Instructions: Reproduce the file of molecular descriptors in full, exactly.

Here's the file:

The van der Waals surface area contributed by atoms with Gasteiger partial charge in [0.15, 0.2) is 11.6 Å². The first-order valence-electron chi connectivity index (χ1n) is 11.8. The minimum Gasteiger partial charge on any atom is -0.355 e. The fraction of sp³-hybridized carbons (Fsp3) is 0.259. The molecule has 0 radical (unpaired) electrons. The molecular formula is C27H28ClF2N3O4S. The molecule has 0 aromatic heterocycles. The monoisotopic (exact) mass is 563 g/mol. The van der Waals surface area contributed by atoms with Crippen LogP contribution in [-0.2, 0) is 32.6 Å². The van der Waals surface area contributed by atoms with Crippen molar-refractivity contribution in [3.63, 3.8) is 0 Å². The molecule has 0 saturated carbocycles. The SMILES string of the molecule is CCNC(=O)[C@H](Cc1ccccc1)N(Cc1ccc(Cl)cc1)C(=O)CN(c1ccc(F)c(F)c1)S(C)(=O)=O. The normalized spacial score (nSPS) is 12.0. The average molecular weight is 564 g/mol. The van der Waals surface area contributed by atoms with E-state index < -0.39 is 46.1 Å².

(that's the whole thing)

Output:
The van der Waals surface area contributed by atoms with Gasteiger partial charge in [0.15, 0.2) is 11.6 Å². The first-order valence-electron chi connectivity index (χ1n) is 11.8. The minimum Gasteiger partial charge on any atom is -0.355 e. The fraction of sp³-hybridized carbons (Fsp3) is 0.259. The molecule has 0 radical (unpaired) electrons. The molecular formula is C27H28ClF2N3O4S. The molecule has 0 aromatic heterocycles. The monoisotopic (exact) mass is 563 g/mol. The van der Waals surface area contributed by atoms with Crippen LogP contribution in [-0.2, 0) is 32.6 Å². The van der Waals surface area contributed by atoms with Crippen molar-refractivity contribution in [3.63, 3.8) is 0 Å². The molecule has 0 saturated carbocycles. The SMILES string of the molecule is CCNC(=O)[C@H](Cc1ccccc1)N(Cc1ccc(Cl)cc1)C(=O)CN(c1ccc(F)c(F)c1)S(C)(=O)=O. The normalized spacial score (nSPS) is 12.0. The average molecular weight is 564 g/mol. The van der Waals surface area contributed by atoms with E-state index < -0.39 is 46.1 Å².